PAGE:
Apache Site: www.apache.org
Release: 1.3.6 (Released 25th March 1999)
Apache 1.3.6 is the current stable release. Users of Apache
1.3.4 and earlier on Unix systems should upgrade to this
version. Read the Guide to
1.3.6 for information about changes between 1.3.4 and
1.3.6 and between 1.2 and 1.3.6.
Most bugs listed below include a link to the entry in the
Apache bug database where the problem is being tracked. These
entries are called "PR"s (Problem Reports). Some bugs do not
correspond to problem reports if they are found by
These bugs have been found in 1.3.6 and will be fixed in the
A minor memory leak would occur each time Apache was
restarted because the module counts were not being handled
Apache will now flush its output immediately after sending
an error message or redirect response. This will enable
clients to quickly abort the connection if they wish.
Patches for bugs in Apache 1.3.6 will be made available in
the apply_to_1.3.6 subdirectory of the patches
directory on the Apache site. Some new features and other
unofficial patches are available in the 1.3
patches directory. For details of all previously reported
bugs, see the Apache bug
database and known
bugs pages. Many common configuration questions are
answered in the Apache FAQ.
In July, Apache Week mentioned that a new
version of the digest authentication module was being
developed. Digest authentication uses a MD5 hash mechanism to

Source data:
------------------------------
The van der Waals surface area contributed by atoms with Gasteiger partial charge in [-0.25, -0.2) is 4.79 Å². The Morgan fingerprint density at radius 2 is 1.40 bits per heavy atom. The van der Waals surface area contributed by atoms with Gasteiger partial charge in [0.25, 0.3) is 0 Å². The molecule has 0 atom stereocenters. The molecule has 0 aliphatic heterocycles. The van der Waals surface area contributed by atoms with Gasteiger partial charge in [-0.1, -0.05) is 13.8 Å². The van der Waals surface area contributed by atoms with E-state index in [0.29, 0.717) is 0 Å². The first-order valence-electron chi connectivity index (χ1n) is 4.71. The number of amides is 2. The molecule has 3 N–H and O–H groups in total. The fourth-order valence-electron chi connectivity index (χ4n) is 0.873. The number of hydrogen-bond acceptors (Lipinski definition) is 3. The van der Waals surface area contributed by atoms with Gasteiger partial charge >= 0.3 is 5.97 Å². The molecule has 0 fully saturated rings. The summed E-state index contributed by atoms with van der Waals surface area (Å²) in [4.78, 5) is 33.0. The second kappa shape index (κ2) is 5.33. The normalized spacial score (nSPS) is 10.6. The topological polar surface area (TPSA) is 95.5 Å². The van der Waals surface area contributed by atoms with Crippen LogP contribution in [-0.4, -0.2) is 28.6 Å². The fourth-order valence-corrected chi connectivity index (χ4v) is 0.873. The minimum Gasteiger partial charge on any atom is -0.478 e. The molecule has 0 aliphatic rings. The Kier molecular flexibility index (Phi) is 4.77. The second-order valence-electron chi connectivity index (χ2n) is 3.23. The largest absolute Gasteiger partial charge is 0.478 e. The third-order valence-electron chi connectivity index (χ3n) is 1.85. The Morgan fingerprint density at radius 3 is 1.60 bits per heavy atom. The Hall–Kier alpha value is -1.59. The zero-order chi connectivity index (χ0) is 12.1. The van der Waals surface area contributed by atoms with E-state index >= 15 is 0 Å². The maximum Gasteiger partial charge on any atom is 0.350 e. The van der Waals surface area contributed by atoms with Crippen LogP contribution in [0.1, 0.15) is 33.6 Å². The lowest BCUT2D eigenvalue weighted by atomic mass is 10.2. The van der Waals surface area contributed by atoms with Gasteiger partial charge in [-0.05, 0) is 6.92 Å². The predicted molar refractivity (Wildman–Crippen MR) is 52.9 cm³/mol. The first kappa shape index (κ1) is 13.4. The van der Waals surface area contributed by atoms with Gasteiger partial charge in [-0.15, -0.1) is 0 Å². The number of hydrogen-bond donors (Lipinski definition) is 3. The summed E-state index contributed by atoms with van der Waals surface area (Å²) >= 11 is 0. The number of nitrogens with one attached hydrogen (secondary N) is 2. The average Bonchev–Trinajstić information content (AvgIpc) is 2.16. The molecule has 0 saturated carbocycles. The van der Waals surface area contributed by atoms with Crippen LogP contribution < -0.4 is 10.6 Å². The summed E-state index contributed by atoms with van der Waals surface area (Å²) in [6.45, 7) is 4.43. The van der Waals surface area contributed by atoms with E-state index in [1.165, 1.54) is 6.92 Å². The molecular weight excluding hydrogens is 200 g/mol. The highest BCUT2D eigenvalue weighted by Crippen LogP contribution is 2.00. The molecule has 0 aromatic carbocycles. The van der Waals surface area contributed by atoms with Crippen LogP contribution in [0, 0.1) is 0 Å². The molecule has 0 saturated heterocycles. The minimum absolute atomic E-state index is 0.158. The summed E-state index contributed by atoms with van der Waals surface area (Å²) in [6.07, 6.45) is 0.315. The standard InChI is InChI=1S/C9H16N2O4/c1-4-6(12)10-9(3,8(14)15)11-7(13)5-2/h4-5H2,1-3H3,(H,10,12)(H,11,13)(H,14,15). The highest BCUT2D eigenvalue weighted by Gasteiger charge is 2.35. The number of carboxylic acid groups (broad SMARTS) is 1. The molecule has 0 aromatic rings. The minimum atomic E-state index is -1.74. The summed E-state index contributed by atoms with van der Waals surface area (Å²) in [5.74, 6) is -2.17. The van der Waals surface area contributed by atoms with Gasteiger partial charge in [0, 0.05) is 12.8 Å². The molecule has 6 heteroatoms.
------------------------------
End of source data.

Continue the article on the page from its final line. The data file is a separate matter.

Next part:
provide more security for passwords when sent over unsecured
HTTP connections. This new module, called
mod_auth_digest, will be included in the next
release of Apache but marked as experimental. The old module,
mod_digest will still be included even though it
is not compatible with most browsers.
There's only one week left until the Apache Conference
at the O'Reilly Open Source Convention, August 21-24, in
Monterey, California. The two days each of tutorials and
conference are a chance for Apache developers, site
administrators, and technical managers involved in running
Web sites to learn about the latest in Apache development and
gain skills to optimise Apache's power and versatility.
Sessions have a practical focus, with real-world examples and
Tutorials feature beginners' and advanced workshops in JServ,
PHP, and mod_perl, as well as sessions on security and SSL.
Participants can choose between conferences in two concurrent
Track I: Managing Apache offers sessions on such management
issues as load balance, using mod_perl to automate and
customise Apache, and using Apache in an international
Track II: Extending Apache covers tools such as the
Comanche GUI, WebDAV, the Locomotive, and FastCGI, using
Embperl and DBIx::Recordset for database content of Web
sites, and component-based applications.
Registration at the O'Reilly Apache Conference gives full
access to concurrent conferences in Linux, Perl, Python,
sendmail, and Tcl/Tk. Participants can stay within the Apache
conference or attend the presentations that benefit them the
most from the other conferences.
Guy Kawasaki and Bill Joy will be keynote speakers, and such
Open Source luminaries as Larry Wall and Eric Raymond will
also give talks. Evening events provide further opportunities
for exchanging ideas across disciplines and networking with
other Open Source developers. And of course there'll be beer
Program chair for the Apache Conference is Doug MacEachern,
lead developer of the mod_perl Apache module, software
engineer at Critical Path, and coauthor of "Writing Apache
Modules with Perl and C". Apache presenters include core PHP
developer Rasmus Lerdorf, core Apache developer Ken Coar, and
Perl experts Andreas Koenig and Mark-Jason Dominus.